Forest Bathing International Magazine, Issue 1 - Page 8

However, others may be motivated by a desire to cash in on what they imagine is a lucrative opportunity to make easy money. My prediction is that they would develop practices that are purely technical, lacking in heart, and have no element of authentic reciprocity between people and nature. Academically-driven approaches could likewise emphasize technique over heart. If technician-entrepreneurs come to dominate the field and to define it, the results could be catastrophic for the field.

Likewise, there is a deeply ingrained tendency to view the forests as resources whose legitimate purpose is to benefit humans.. This is an extractive mindset, similar in spirit to viewing forests as croplands for producing lumber. My hope is that emerging leaders will see forests as sentient places, ensouled and beautiful, of intrinsic worth apart from humans, but welcoming of our species when we enter them with openness to their gifts while bringing our own gifts to them.

It’s probably too early

to develop international standards

One way to proactively work together as a field to support the emergence of a solid, credible practice would be to develop a set of international standards and definitions. Are we ready to do this? I’m not sure. We would need to be very careful to not create standards and curricula that close the door on diversity, innovation and discovery. My feeling is that it would be better to wait until we’ve established a culture of learning that engages researchers, practitioners, and policy-makers in an ongoing and informed dialogue. I don’t think we are there yet.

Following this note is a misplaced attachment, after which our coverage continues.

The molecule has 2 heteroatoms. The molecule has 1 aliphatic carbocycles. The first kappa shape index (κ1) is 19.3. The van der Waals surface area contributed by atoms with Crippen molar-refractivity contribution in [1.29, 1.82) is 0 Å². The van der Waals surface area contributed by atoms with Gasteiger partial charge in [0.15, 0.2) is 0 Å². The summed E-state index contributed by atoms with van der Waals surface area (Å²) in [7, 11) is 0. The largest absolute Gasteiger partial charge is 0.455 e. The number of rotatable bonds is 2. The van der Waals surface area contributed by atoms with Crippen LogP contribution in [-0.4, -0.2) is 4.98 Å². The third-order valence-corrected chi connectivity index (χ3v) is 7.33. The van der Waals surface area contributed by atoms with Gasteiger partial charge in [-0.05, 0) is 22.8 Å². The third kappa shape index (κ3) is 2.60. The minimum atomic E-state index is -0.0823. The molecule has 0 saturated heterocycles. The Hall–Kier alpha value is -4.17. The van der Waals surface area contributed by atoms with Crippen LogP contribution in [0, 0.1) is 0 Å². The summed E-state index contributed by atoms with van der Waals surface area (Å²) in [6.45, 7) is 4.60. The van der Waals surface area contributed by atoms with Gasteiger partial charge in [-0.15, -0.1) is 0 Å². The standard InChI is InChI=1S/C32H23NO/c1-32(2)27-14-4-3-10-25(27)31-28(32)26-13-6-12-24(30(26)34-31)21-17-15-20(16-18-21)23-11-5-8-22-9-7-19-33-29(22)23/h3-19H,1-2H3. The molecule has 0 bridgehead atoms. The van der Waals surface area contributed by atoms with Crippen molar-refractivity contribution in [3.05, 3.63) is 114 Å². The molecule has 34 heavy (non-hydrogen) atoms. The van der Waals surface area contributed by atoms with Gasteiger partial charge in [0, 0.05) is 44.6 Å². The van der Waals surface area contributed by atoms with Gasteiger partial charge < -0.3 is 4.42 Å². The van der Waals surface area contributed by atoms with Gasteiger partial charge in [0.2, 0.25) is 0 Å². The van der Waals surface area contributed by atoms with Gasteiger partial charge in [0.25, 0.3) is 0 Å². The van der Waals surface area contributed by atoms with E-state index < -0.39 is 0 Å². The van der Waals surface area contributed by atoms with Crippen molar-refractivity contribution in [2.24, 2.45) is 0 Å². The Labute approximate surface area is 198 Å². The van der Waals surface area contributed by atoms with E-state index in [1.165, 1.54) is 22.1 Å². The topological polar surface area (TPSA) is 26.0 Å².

In 2012 I wrote a “scope of practice” which defines the ANFT view of what a forest therapy guide is and is not, and a set of professional standards describing one view of competencies and knowledge required of a forest therapy guide. The ANFT training curriculum is based on these core concepts, and our six-month curriculum is aimed at building the knowledge and competencies described in the standards. Thus, it is a standards-based training program. I know that the Japanese leaders have done something similar, and I imagine the same is true of the Korean leaders in this field. A good first step would be to come together and share what we’ve already done, and then to identify areas of agreement, of disagreement, and gaps. 

It’s not too early to begin a discussion about standards

Even though we don’t have the foundation yet to develop consensus on standards and definitions, it’s not too early to begin talking about it. In fact, it’s probably important to do so now. But how to go about it? Multiple strategies are likely necessary. My preference is to have meetings where we are in the same room, getting to know each other, and with skillful facilitation listening and learning in an open-minded and open-hearted way.